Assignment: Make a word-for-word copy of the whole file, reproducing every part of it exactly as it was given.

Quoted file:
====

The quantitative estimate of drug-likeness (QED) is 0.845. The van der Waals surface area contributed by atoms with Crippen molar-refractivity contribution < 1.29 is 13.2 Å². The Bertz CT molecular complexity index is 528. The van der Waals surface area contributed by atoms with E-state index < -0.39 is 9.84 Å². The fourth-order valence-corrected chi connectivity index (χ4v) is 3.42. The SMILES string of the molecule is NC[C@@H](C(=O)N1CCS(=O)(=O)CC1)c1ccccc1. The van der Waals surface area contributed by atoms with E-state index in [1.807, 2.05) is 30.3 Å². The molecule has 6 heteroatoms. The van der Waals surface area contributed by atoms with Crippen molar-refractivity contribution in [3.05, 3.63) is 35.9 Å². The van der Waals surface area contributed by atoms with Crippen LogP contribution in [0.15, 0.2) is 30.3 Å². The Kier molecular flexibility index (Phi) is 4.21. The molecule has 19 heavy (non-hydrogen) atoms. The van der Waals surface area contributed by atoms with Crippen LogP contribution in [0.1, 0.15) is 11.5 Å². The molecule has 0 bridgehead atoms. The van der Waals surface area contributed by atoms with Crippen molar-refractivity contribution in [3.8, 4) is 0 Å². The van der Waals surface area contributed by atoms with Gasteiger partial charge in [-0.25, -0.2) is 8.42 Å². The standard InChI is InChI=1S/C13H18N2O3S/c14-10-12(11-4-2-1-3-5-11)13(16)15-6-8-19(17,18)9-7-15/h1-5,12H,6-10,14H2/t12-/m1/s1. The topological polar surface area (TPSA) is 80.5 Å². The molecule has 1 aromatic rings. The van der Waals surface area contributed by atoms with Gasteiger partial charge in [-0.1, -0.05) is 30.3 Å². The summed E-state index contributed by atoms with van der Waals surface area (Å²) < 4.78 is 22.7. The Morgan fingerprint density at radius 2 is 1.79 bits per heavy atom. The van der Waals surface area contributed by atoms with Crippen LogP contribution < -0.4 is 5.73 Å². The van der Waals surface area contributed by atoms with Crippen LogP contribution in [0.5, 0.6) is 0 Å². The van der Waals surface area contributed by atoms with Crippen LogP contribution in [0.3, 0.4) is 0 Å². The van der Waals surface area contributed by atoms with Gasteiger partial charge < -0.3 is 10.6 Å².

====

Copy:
The quantitative estimate of drug-likeness (QED) is 0.845. The van der Waals surface area contributed by atoms with Crippen molar-refractivity contribution < 1.29 is 13.2 Å². The Bertz CT molecular complexity index is 528. The van der Waals surface area contributed by atoms with E-state index < -0.39 is 9.84 Å². The fourth-order valence-corrected chi connectivity index (χ4v) is 3.42. The SMILES string of the molecule is NC[C@@H](C(=O)N1CCS(=O)(=O)CC1)c1ccccc1. The van der Waals surface area contributed by atoms with E-state index in [1.807, 2.05) is 30.3 Å². The molecule has 6 heteroatoms. The van der Waals surface area contributed by atoms with Crippen molar-refractivity contribution in [3.05, 3.63) is 35.9 Å². The van der Waals surface area contributed by atoms with Crippen LogP contribution in [0.15, 0.2) is 30.3 Å². The Kier molecular flexibility index (Phi) is 4.21. The molecule has 19 heavy (non-hydrogen) atoms. The van der Waals surface area contributed by atoms with Crippen LogP contribution in [0.1, 0.15) is 11.5 Å². The molecule has 0 bridgehead atoms. The van der Waals surface area contributed by atoms with Crippen molar-refractivity contribution in [3.8, 4) is 0 Å². The van der Waals surface area contributed by atoms with Gasteiger partial charge in [-0.25, -0.2) is 8.42 Å². The standard InChI is InChI=1S/C13H18N2O3S/c14-10-12(11-4-2-1-3-5-11)13(16)15-6-8-19(17,18)9-7-15/h1-5,12H,6-10,14H2/t12-/m1/s1. The topological polar surface area (TPSA) is 80.5 Å². The molecule has 1 aromatic rings. The van der Waals surface area contributed by atoms with Gasteiger partial charge in [-0.1, -0.05) is 30.3 Å². The summed E-state index contributed by atoms with van der Waals surface area (Å²) < 4.78 is 22.7. The Morgan fingerprint density at radius 2 is 1.79 bits per heavy atom. The van der Waals surface area contributed by atoms with Crippen LogP contribution < -0.4 is 5.73 Å². The van der Waals surface area contributed by atoms with Crippen LogP contribution in [0.5, 0.6) is 0 Å². The van der Waals surface area contributed by atoms with Crippen LogP contribution in [0.3, 0.4) is 0 Å². The van der Waals surface area contributed by atoms with Gasteiger partial charge < -0.3 is 10.6 Å².